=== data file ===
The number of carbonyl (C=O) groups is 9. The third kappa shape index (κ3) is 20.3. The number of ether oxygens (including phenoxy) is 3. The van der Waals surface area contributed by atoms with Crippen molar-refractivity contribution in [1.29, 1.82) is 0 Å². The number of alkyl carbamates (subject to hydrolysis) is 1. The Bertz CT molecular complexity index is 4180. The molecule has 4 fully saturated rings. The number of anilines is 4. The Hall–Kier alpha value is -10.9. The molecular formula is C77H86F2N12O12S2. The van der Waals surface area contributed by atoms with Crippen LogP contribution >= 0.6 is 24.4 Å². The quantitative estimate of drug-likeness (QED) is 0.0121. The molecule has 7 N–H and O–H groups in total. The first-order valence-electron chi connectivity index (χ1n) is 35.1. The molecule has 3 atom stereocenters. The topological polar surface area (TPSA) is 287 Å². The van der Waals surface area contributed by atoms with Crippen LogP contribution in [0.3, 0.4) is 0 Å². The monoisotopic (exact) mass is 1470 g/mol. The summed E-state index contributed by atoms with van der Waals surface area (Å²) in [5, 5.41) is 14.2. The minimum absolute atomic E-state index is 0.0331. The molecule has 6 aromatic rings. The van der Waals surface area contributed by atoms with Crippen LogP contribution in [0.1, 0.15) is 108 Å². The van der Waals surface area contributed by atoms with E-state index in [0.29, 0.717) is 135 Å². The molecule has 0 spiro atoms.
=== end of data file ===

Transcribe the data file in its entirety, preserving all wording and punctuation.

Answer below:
The number of carbonyl (C=O) groups is 9. The third kappa shape index (κ3) is 20.3. The number of ether oxygens (including phenoxy) is 3. The van der Waals surface area contributed by atoms with Crippen molar-refractivity contribution in [1.29, 1.82) is 0 Å². The number of alkyl carbamates (subject to hydrolysis) is 1. The Bertz CT molecular complexity index is 4180. The molecule has 4 fully saturated rings. The number of anilines is 4. The Hall–Kier alpha value is -10.9. The molecular formula is C77H86F2N12O12S2. The van der Waals surface area contributed by atoms with Crippen LogP contribution >= 0.6 is 24.4 Å². The quantitative estimate of drug-likeness (QED) is 0.0121. The molecule has 7 N–H and O–H groups in total. The first-order valence-electron chi connectivity index (χ1n) is 35.1. The molecule has 3 atom stereocenters. The topological polar surface area (TPSA) is 287 Å². The van der Waals surface area contributed by atoms with Crippen LogP contribution in [0.3, 0.4) is 0 Å². The monoisotopic (exact) mass is 1470 g/mol. The summed E-state index contributed by atoms with van der Waals surface area (Å²) in [5, 5.41) is 14.2. The minimum absolute atomic E-state index is 0.0331. The molecule has 6 aromatic rings. The van der Waals surface area contributed by atoms with Crippen LogP contribution in [0.1, 0.15) is 108 Å². The van der Waals surface area contributed by atoms with E-state index in [0.29, 0.717) is 135 Å². The molecule has 0 spiro atoms.